Nazi Holocaust archives finally opened

The Bad Arolsen archive can give researchers an inside view of the Nazi death machine Keystone

The International Tracing Service, an arm of the Swiss-run International Committee of the Red Cross (ICRC), will finally release files from a Nazi-era archive.

This content was published on May 15, 2007 - 20:37

Under an agreement reached on Tuesday, Holocaust institutions will be able to access in a few months' time copies of data locked away in a quiet German town for more than 50 years.

The documents will give historians an intimate inside view of the Nazi machinery of oppression and death, and will let survivors and victims' families search for their own histories - as recorded by the Germans.

The 11-nation governing body of the tracing service, which overees the archive in Bad Arolsen, Germany, voted to sidestep legalities and begin distributing electronic copies to the member states as soon as they are ready.

The decision circumvents the requirement to withhold the documents until all 11 countries ratify the 2006 treaty amendments that enabled the unsealing of the archive, and was likely to shave several months from the distribution timetable.

But institutions that receive the copies can only use the time to organize the electronic files and integrate them into their own archival systems.

They are prohibited from allowing access to researchers until the ratification process is complete, according to the archive's Swiss director, Reto Meister.


Yad Vashem, Israel's Holocaust memorial in Jerusalem, which sent a representative to the meeting, welcomed the decision. "I am delighted to see this project moving forward," said memorial director Avner Shalev.

"This was a huge hurdle for many people" on the commission, said J. Christian Kennedy, the United States State Department's special envoy for Holocaust issues. He said the US government would do all it could to ensure the final four countries ratify the accord as soon as possible.

Italy, Greece, Luxembourg and France have all pledged to endorse the agreement by the autumn, Meister said. The United States, Israel, Britain, the Netherlands, Belgium, Poland and Germany have finished the legal process.

Meister said the first ten million pages - about one-fifth of the documents - would be ready for transfer by early September, and another huge batch in November.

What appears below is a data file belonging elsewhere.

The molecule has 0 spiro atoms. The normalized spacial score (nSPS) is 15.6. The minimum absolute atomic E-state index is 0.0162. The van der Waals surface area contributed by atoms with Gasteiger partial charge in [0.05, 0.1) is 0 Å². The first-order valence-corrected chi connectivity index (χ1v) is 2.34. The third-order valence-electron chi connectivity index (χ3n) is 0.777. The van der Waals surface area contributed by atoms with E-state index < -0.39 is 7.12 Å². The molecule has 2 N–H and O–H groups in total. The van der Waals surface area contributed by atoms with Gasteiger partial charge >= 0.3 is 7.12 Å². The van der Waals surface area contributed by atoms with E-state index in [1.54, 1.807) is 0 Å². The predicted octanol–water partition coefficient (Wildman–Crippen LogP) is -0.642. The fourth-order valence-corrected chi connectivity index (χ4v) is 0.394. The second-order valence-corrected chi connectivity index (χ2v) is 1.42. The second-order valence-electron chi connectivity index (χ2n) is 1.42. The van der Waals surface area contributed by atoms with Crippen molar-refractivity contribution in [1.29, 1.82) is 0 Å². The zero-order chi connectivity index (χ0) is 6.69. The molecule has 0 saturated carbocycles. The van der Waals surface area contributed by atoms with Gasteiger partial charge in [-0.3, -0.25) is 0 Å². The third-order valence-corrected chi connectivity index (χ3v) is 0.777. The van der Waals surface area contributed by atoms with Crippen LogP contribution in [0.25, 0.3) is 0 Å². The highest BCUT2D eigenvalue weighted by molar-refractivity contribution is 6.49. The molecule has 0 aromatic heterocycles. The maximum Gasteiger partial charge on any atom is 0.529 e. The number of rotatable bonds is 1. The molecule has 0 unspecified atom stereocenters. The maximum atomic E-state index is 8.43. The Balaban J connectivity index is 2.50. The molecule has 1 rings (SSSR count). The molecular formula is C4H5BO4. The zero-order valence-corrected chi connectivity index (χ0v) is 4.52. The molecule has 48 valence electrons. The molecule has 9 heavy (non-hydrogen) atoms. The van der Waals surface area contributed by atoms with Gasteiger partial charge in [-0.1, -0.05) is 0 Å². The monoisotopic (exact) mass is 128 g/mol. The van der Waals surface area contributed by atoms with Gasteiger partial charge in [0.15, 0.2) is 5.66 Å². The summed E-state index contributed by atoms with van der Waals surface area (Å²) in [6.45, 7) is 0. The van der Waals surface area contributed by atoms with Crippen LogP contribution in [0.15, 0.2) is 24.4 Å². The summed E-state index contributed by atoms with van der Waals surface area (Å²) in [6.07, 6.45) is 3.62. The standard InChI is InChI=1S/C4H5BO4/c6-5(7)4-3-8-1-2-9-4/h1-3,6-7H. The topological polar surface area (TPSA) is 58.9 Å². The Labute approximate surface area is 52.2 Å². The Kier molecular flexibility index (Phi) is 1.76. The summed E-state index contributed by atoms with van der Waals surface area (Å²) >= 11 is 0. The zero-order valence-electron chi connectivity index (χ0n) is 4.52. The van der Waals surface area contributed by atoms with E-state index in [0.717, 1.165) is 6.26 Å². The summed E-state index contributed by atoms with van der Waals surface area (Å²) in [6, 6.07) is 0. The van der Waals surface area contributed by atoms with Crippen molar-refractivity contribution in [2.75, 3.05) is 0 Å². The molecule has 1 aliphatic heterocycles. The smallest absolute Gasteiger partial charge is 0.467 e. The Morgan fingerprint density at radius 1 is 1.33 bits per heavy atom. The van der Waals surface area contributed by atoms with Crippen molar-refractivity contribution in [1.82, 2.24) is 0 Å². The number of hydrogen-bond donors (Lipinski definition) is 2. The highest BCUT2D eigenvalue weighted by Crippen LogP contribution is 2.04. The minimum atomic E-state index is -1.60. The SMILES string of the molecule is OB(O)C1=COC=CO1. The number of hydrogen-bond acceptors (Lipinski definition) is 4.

Vast archive

The archive contains Nazi records on the arrest, transportation, incarceration, forced labour and deaths of millions of people from the year the Nazis built their first concentration camp in 1933 to the end of the war in May 1945. It also has a vast collection of post-war records from displaced persons camps.

The name index refers to 17.5 million victims, and the documents fill 25 linear kilometres of shelves. Until now, the files have been used to track missing people, reunite families, and later to validate restitution claims.

Seized by the Allies after the war, the files were closed under a 1955 agreement to protect the privacy of survivors and the reputation of the dead who may have undergone humiliating medical experiments or been falsely accused of crimes.

Few people were allowed to see the actual papers. Since 1955, the archive has received more than 11 million requests for information, but has often responded with form letters giving minimal information. Sometimes, copies of documents were given to families.

Meister, who began working for the ICRC in 1982 and took over as head of the service late last year, said that approach is changing.

"People have the right to see their files. They may be written by the Gestapo. Ultimately, this is the property of the person whose name appears there," he added.

swissinfo with agencies

In brief

The International Tracing Service is under the supervision of an international commission and under the direction of the ICRC since 1954.

The commission members come from 11 states: Belgium, France, Germany, Greece, Israel, Italy, Luxembourg, the Netherlands, Poland, Britain and the United States.

The ICRC appoints a Swiss citizen as director.

Beside help to find missing people, the service has also been used to validate compensation claims.

After Germany and German industries agreed in 2000 to pay indemnities for forced labour, the service handled 190,000 inquiries within 18 months.

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